The Williamsburg Accessibility Project: Steps to an Accessible Active Williamsburg Environmental SociologyThe College ofWilliam and MaryStudents and Prof. Timmons RobertsSpring, 2005
THE PROBLEM • Reliance on automobiles causes a multitude of problems including environmental and health problems. • The Greater Williamsburg Area is heavily reliant on automobiles. • We have great potential to improve non-automotive means of transportation.
HEALTH CONCERNS: OBESITY • In 2005, Virginia was ranked as the worst state in the U.S. for obesity. • One in three children in the United States is now overweight.
Less than 10% Obese 15-20% Obese 10-14% Obese More than 20% Obese IN ONLY 15 YEARS …To This We Went From This… No data More than 25% Obese
WHAT IS IT LIKE TO WALK IN AMERICA TODAY? Corner of Lafayette and Wythe, Williamsburg, VA Anytown, USA
Strawberry Plains Road, Williamsburg, VA “Where the Sidewalk Ends” Anytown, USA
SAFETY • Motor vehicle crashes are the leading cause of injury death in the United States. • About 13 percent of all traffic fatalities are pedestrians or cyclists, although less than 6 percent of all trips are made by foot or bicycle. • Pedestrian injury remains the second leading cause of death among children ages 5 to 14. • Accident rates drop when there are more pedestrian and bicyclist present.
POPULATION AND VEHICLE REGISTRATION GROWTH IN THE GREATER WILLIAMSBURG AREA
SURVEY OF CITIZEN ATTITUDES Conducted in Spring of 2005 • Goal: To provide practical solutions to overcome the problem of car dependency in Greater Williamsburg • Survey Methodology • Student interviewers • Respondents: Homeowners, Students, Retirees, Townhomes/Apartment Dwellers, Tourists, Seasonal Workers/Migrant Workers, and Low Income Residents in James City County, York, & Williamsburg • Data Analysis • Qualitative use of quotations • Presentation of Results: press, academic, community forum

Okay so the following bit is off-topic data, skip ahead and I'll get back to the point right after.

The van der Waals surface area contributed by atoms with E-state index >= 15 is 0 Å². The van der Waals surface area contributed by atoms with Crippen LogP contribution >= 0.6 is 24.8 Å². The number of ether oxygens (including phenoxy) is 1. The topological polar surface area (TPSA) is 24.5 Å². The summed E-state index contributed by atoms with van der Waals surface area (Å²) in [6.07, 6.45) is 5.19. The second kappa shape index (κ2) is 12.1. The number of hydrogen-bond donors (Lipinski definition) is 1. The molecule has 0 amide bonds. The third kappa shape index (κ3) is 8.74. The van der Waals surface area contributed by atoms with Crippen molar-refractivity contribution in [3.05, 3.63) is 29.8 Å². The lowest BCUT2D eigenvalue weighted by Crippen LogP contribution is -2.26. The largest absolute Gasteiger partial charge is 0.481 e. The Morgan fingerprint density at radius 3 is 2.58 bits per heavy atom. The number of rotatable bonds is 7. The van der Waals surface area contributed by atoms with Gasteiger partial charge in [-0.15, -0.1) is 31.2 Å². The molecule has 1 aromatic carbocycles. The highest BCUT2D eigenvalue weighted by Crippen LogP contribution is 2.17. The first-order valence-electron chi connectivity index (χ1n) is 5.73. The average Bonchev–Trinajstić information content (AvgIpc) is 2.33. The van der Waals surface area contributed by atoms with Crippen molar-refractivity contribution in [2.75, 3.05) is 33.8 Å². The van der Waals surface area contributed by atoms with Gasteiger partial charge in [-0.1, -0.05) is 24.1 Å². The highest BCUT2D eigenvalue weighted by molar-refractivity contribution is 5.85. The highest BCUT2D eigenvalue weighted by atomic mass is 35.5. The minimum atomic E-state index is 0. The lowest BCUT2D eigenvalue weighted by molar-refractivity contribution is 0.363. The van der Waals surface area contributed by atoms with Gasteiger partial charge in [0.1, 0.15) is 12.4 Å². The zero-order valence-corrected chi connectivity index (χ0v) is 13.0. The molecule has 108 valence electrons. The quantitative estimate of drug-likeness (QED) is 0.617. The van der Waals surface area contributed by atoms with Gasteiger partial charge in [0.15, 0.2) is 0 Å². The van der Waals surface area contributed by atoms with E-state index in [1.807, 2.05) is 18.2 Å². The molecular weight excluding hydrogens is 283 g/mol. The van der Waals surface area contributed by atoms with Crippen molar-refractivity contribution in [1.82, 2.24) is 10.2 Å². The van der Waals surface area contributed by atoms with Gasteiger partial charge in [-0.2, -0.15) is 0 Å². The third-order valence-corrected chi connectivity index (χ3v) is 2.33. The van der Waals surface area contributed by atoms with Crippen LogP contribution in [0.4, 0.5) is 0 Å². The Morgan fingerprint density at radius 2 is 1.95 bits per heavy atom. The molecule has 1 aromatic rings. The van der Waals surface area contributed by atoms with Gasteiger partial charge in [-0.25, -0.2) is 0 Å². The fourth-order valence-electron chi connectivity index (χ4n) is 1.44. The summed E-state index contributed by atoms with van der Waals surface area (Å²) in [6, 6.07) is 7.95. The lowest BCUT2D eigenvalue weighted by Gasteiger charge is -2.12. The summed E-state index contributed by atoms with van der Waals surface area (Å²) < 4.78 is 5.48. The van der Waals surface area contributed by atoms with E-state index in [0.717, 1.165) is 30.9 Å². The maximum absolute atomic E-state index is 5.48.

“access to public transportation” “access to school, shops, work, etc.” “bike lanes” “bus service” “fill potholes” “education on bike traffic rules” “improve sidewalks” “landscape beautification” “less traffic” “lighting” “make it safe to walk” “make roads safer for bicyclists” “more bus routes” “more bus stops” “more curb cuts” “more street crossings” “reasonably priced, conveniently scheduled, flexible destination public transportation” “road maintenance” “sidewalks” “street crossings” “wider shoulders” “wider sidewalks SURVEY QUESTION RESPSONSE: What improvements are most important to you?
“awful” “bad-I need my car for work” “I can't imagine” “I could not survive” “difficult, but options are available” “difficult” “extremely difficult” “fine to stores, hard for anything else” “hard to keep my job” “horrible” “very difficult” “I couldn't go anywhere” “I would be immobilized” “I wouldn't be able to live” “I couldn’t get my kids places” “I’d learn to use other transportation.” “impossible” “I'd rely on the bus” “life-changing” “not easy” “not feasible” “sad affair” “terrible” “too hard” “very difficult” “I would be very isolated” “it would hinder activity” “this community requires a car SURVEY QUESTION RESPONSES:What would it be like for you to get around without a car?
Increase bike lanes More crosswalks More lighting Better bus system Encourage carpooling HOMEOWNER IMPROVEMENT SUGGESTIONS:
STUDENTS • Survey results show that… • Bus service around campus is very good, but getting around off campus is very difficult • The greatest number of people walking or biking in any area surveyed was found on campus. • The main complaint from numerous students was the bus system, which they stated was not efficient and lacked well-stated, available bus schedules.
RETIREES SURVEY RESPONSES QUESTION: “Are you satisfied with the accessibility in your neighborhood/area for walking, biking and utilizing other means of public transportation?”
Continue maintenance and upkeep of the walk paths Promote an active healthy lifestyle for those who are physically able encourage the use of the already existing walk paths Utilize the Chambrel retirement community as a “mini example” for the cities as a whole for the positive results of well built walk/bike paths RETIREE IMPROVEMENT RECOMMENDATIONS:Chambrel, Patriots Colony, Williamsburg Landing